“But that’s actually not my purpose. My purpose is to show up and do my best, and that’s what these songs are.”
Taking The Sting Out Of Shame
At first impression, the record’s sweet, “sugar punk” sonics feel like something that could have been played from the high school rooftop at the end of 10 Things I Hate About You. Amid all the energy of the music, it would be easy to miss the sly remarks about eating disorders, self harm and Class A drugs.RELATEDWhy ’10 Things I Hate About You’ Is Still The Perfect Teen Movie Soundtrack
It’s not all dark — some songs are upbeat odes to Ali’s female friends, her husband, and her late father. But others are frank admissions about the bad times. On ‘Cocktail Bar’, she sings about chasing oblivion and waking up in “all kinds of situations”. Throughout the track’s tight two minutes, she coos “I”m not the girl that I want to be/ Where is the girl that I used to be?”.
“That song’s clearly about my drinking,” she says. “When I was a kid, I grew up in a nice family, I went to a decent school, I was in the choir. I had dreams and aspirations, and then gradually as I got older, all those dreams and aspirations fell away. By the end of that period of my life, I just generally thought I was a bad person. I just thought I was a piece of shit. So that’s what that is about.”
Barter’s honesty — both on the album and in our conversation — feels almost startling. But she says talking about her struggles is part of what got her through them.
“I don’t know how you overcome shame, but I find it really useful when I can share my shame. The problem with shame is we keep it locked inside like a dirty little secret. We think that nobody else has ever felt that way before, or has done that thing, or whatever. Which is not true! Someone’s definitely been through what you’ve been through, and it’s going to be okay.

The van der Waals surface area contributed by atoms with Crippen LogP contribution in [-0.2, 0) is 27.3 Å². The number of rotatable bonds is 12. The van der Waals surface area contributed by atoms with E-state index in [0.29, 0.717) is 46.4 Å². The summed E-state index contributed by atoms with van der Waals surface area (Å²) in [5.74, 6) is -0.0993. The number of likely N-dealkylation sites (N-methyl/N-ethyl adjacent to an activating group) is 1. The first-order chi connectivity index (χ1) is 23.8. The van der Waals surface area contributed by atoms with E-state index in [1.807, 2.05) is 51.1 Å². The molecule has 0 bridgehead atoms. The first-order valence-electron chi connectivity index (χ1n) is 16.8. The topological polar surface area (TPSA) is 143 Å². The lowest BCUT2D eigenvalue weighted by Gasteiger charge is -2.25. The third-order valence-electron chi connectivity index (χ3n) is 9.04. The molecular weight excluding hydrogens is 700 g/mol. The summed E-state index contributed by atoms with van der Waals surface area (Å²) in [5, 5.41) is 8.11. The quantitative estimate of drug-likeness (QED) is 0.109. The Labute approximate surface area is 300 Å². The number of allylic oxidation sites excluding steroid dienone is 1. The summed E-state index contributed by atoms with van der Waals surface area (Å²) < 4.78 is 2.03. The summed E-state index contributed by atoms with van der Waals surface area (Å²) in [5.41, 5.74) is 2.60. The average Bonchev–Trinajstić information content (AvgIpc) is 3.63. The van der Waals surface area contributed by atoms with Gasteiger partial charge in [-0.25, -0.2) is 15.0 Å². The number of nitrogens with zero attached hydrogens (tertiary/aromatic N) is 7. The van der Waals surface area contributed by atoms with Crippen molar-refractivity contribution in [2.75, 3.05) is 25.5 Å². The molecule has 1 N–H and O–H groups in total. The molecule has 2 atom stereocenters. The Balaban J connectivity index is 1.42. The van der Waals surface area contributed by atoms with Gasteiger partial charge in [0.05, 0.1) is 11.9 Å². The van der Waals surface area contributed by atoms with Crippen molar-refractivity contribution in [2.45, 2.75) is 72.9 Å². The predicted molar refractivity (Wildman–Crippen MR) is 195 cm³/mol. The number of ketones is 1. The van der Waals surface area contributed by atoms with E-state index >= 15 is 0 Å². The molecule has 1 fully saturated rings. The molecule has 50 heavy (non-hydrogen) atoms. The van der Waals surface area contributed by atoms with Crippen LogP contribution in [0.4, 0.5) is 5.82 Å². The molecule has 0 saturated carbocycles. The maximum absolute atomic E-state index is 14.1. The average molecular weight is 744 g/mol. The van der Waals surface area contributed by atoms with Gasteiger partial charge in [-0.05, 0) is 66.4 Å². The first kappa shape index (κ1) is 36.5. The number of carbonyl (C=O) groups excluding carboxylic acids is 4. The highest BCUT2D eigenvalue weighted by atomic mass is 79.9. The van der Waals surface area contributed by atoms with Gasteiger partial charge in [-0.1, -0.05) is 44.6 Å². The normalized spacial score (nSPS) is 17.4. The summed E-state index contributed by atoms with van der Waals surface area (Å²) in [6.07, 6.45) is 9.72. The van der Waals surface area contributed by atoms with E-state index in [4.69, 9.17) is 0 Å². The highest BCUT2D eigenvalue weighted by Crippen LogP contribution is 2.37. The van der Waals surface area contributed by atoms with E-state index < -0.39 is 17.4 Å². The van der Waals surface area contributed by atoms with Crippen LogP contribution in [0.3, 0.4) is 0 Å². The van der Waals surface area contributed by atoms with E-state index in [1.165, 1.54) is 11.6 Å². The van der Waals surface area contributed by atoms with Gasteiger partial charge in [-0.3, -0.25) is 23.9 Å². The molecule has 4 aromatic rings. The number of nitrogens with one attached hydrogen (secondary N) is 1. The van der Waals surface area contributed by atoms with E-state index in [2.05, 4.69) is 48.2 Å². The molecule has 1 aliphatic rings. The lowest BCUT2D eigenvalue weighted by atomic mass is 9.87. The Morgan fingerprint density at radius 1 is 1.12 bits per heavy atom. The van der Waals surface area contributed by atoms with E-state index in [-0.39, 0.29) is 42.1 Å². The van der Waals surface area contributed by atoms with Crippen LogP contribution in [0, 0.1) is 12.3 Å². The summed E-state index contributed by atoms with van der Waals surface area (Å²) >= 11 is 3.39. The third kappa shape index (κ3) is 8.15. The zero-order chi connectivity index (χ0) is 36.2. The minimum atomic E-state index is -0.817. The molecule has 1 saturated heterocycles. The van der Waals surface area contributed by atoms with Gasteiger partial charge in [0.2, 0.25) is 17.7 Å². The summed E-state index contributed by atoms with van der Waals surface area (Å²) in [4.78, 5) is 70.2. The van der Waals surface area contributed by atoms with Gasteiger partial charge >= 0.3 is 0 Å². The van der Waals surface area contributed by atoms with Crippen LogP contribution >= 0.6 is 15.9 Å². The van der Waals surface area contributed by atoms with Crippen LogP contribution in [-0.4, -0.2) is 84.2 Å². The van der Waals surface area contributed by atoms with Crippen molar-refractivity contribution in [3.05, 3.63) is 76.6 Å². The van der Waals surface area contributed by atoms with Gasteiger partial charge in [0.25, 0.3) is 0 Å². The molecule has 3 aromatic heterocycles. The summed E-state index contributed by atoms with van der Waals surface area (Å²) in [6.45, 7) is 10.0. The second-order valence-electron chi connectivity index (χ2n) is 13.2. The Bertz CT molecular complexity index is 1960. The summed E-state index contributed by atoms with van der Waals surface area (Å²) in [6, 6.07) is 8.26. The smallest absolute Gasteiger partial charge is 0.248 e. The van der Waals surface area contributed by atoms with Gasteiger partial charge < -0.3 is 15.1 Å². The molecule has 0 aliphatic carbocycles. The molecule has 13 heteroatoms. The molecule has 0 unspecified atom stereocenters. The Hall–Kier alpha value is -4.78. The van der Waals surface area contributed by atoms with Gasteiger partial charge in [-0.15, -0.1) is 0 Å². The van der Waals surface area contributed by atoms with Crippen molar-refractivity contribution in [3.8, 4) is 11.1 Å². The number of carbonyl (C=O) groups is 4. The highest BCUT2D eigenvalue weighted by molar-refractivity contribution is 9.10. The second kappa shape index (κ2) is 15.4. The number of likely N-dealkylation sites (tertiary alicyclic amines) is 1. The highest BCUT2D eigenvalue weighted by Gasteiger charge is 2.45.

“I guess I deal with shame through expressing myself, and through talking with my friends and writing songs. I used to do it by eating secretly or getting wasted or smoking cigarettes or bitching about somebody because I felt bad about myself so I had to pull them down. I had all these other coping mechanisms that were really bad, and now I’m just like, I feel shame. That’s all it is. I’m going to call a friend. Maybe I’ll go for a run, and I’m going to write a song about it because this bad feeling has to be for some reason,” she sighs.
“I DON’T KNOW HOW YOU OVERCOME SHAME, BUT I FIND IT REALLY USEFUL WHEN I CAN SHARE MY SHAME.”
“That’s how you deal with shame: you talk about it. It takes the power away from it. It doesn’t mean that you won’t have shame, or you won’t feel this stuff. But definitely takes the sting out of it.”
So looking back on her two albums and everything she’s experienced so far, can Ali — now 33, sober, wiser, and happily married — say that life gets better as you get older?
“100 billion percent,” she answers.
“I’m not so insecure anymore. I have value in myself outside of the things that I valued in my twenties, and I have deep conversations with people, and I have a tiny bit of experience, which gives me the wisdom to look back and not freak out so much when things happen.
“I’m like, ‘oh, yeah, I lived through that. I’m going to live through this, too.’”
f you or someone you know needs help, please contact any of the below
Support Act Wellbeing Helpline 1800 959 500 – a free, 24/7 telephone counselling service for anyone in the music or arts industry
First Nations Dedicated Support Line – 1800 861 085
National Managers Support Line – 1800 818 728
Lifeline on 13 11 14
Headspace on 1800 650 890 for confidential support.
This article originally featured on Junkee, access original page here